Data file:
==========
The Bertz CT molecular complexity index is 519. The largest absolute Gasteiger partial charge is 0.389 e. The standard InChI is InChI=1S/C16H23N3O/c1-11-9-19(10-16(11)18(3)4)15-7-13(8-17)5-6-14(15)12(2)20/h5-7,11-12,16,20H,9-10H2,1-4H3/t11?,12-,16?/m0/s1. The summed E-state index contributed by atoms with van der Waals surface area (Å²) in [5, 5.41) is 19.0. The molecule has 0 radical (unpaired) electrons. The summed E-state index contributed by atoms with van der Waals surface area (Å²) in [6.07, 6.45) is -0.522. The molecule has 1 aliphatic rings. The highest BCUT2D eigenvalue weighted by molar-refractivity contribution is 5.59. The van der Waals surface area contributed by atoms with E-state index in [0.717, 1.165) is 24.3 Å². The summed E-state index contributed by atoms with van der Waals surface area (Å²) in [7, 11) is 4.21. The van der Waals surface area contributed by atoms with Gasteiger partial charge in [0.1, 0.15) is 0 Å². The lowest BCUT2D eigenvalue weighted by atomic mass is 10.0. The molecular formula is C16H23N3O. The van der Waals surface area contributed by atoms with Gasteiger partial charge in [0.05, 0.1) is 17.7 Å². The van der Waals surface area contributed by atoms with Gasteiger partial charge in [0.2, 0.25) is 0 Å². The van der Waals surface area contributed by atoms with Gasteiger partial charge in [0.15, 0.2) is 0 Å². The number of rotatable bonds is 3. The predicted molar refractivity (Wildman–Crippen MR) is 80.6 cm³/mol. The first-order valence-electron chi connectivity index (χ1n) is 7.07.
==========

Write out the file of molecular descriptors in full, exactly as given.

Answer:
The Bertz CT molecular complexity index is 519. The largest absolute Gasteiger partial charge is 0.389 e. The standard InChI is InChI=1S/C16H23N3O/c1-11-9-19(10-16(11)18(3)4)15-7-13(8-17)5-6-14(15)12(2)20/h5-7,11-12,16,20H,9-10H2,1-4H3/t11?,12-,16?/m0/s1. The summed E-state index contributed by atoms with van der Waals surface area (Å²) in [5, 5.41) is 19.0. The molecule has 0 radical (unpaired) electrons. The summed E-state index contributed by atoms with van der Waals surface area (Å²) in [6.07, 6.45) is -0.522. The molecule has 1 aliphatic rings. The highest BCUT2D eigenvalue weighted by molar-refractivity contribution is 5.59. The van der Waals surface area contributed by atoms with E-state index in [0.717, 1.165) is 24.3 Å². The summed E-state index contributed by atoms with van der Waals surface area (Å²) in [7, 11) is 4.21. The van der Waals surface area contributed by atoms with Gasteiger partial charge in [0.1, 0.15) is 0 Å². The lowest BCUT2D eigenvalue weighted by atomic mass is 10.0. The molecular formula is C16H23N3O. The van der Waals surface area contributed by atoms with Gasteiger partial charge in [0.05, 0.1) is 17.7 Å². The van der Waals surface area contributed by atoms with Gasteiger partial charge in [0.2, 0.25) is 0 Å². The van der Waals surface area contributed by atoms with Gasteiger partial charge in [0.15, 0.2) is 0 Å². The number of rotatable bonds is 3. The predicted molar refractivity (Wildman–Crippen MR) is 80.6 cm³/mol. The first-order valence-electron chi connectivity index (χ1n) is 7.07.